Travel fears for thousands of pupils forced to cross Irish border for schooling
Parents have warned that thousands of pupils in Irish border communities could face disrupted journeys to school if a hard border is implemented post-Brexit.
While many students attend schools on the opposite side of the border through schemes approved by authorities, countless others are believed to use a practice commonly referred to as "grannying" to attend school in Northern Ireland.
While the UK and Irish governments have maintained that the free movement of people between the two jurisdictions will not be affected, queues of traffic affecting thousands of people are anticipated if customs checks are reintroduced after March 29.
Under a reciprocal agreement between Northern Ireland and the Republic, children living on one side of the border can access education on the other side.
The caveat is that schools in Northern Ireland may only consider a child who is resident in the Republic for admission after all resident children who have applied to the school have been considered.
A practice called "grannying" sees residents who move to the Republic giving schools in Northern Ireland proof of address at a grandmother or relative's house to avoid being left out.
One Londonderry mother, who admits using the unauthorised practice, is concerned. The woman, who has lived in Donegal for over 16 years and has two children at school in Northern Ireland, said the idea of sending her children to school in the Republic never crossed her mind.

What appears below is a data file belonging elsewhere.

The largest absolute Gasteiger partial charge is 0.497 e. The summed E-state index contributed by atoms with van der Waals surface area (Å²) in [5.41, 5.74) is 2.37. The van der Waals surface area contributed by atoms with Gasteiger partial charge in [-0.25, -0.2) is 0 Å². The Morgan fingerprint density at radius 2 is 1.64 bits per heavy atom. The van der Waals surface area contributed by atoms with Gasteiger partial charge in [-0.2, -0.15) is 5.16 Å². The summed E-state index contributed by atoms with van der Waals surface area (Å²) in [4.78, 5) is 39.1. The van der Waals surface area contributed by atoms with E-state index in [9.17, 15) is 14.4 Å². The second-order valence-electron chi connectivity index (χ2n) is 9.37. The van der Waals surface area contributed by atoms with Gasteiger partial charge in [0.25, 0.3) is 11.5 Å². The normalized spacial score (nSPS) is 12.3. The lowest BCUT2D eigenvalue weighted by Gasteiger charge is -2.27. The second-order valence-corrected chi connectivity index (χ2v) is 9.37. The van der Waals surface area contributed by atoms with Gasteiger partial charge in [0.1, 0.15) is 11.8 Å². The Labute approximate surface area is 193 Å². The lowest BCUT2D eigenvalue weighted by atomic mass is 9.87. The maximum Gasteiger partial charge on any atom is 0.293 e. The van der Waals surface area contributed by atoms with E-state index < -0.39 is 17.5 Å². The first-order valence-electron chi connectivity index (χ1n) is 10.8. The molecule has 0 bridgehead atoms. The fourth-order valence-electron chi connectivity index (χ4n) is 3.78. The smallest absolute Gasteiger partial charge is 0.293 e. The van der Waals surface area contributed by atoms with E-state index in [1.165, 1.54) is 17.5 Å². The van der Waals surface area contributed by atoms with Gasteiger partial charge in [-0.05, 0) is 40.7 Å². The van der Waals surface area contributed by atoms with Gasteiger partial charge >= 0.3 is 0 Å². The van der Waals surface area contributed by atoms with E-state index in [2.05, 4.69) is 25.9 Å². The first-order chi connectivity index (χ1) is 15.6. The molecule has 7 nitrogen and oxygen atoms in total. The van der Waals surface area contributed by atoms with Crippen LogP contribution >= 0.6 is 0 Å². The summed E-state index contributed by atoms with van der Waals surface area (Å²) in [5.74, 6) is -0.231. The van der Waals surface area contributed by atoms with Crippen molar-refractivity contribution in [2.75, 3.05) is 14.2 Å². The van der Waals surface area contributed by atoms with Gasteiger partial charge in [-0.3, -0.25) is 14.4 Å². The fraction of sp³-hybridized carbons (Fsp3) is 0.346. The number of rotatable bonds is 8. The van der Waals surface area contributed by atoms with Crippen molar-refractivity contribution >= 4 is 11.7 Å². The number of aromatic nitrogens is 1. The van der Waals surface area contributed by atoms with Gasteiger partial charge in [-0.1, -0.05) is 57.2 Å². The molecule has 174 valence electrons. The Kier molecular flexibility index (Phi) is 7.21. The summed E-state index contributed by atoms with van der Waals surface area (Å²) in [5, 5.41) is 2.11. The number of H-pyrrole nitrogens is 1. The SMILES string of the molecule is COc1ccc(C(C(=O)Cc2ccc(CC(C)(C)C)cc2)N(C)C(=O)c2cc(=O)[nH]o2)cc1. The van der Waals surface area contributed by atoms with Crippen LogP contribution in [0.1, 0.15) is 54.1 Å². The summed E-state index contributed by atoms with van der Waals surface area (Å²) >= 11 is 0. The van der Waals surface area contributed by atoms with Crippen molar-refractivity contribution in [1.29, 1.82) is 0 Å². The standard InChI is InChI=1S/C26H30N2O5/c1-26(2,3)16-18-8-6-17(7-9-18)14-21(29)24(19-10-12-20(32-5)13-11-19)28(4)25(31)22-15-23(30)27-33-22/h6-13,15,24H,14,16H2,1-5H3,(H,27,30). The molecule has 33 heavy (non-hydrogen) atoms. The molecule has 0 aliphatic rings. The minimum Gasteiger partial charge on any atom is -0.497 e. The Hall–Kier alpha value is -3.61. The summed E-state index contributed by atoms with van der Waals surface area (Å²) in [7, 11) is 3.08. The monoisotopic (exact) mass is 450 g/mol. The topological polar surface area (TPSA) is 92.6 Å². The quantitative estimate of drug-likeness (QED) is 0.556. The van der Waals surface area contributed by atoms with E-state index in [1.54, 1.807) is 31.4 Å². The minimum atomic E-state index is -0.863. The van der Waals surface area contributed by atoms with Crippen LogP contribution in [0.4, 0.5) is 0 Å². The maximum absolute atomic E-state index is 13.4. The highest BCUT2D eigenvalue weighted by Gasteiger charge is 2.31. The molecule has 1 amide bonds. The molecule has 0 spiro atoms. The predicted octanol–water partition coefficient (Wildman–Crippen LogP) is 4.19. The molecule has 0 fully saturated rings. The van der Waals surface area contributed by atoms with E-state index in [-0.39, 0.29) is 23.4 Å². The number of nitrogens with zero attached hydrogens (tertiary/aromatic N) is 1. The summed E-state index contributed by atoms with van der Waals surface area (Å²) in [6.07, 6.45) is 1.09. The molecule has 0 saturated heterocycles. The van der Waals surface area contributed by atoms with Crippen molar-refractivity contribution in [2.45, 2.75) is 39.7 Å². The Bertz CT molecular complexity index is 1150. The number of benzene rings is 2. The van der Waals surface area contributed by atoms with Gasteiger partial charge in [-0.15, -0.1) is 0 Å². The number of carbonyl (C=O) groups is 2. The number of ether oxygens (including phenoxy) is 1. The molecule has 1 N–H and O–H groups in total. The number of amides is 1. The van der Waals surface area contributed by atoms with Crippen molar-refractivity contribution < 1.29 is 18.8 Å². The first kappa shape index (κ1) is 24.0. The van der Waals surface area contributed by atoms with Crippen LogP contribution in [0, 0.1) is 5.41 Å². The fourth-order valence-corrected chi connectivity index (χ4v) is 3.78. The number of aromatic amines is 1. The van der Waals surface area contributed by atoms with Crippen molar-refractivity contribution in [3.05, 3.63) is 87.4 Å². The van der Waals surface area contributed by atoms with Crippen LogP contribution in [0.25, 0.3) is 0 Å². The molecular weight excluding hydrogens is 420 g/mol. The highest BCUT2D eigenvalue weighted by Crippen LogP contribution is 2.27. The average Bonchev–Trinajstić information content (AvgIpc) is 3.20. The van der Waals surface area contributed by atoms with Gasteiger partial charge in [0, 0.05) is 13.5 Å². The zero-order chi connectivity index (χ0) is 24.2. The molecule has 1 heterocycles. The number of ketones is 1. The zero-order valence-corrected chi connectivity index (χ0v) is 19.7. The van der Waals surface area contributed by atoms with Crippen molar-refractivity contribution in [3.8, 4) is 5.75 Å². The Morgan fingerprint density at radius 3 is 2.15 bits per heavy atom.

"I'm from Derry originally, I work and pay tax in Derry, it made sense for the children to go to school there," she said.
"If there was an emergency, or they were sick and had to leave school immediately, it's not practical for them to be in Donegal and I'm driving to work in the morning anyway, so it makes sense with the school run."
Marguerite Hamilton, a former principal of Thornhill College, a girls' grammar in Londonderry, a mile from the border, said it was "inconceivable" children could be stopped or delayed from going to school if customs posts were installed.
Ms Hamilton said schools across Northern Ireland are aware of "grannying" students living over the border.
"When a child applies for school, we ask for a verifiable proof of address, a bank statement or letter from a doctor for example. If they can supply the proof, it is not the school's place to go around investigating if the child actually resides there or not," she said.
"Also, if circumstances change for instance, if they start school living in Derry, and move even just one mile away to the south, should they be forced to leave the school and educational system they know? What's clear is that those arguing about the border in London will not have their lives affected by the consequences." Ms Hamilton estimates hundreds of children attend school in Northern Ireland who live in the Republic.
The Department of Education and Skills in the Republic said it is confident the Common Travel Area will facilitate existing arrangements for cross-border pupils.
The Department of Education in Northern Ireland said it is aware of the issue, but has faith the Common Travel Area between the jurisdictions will safeguard access to education.
A spokeswoman said: "In relation to the impact of Brexit, the British and Irish governments have agreed that the rights flowing from the Common Travel Area should be maintained."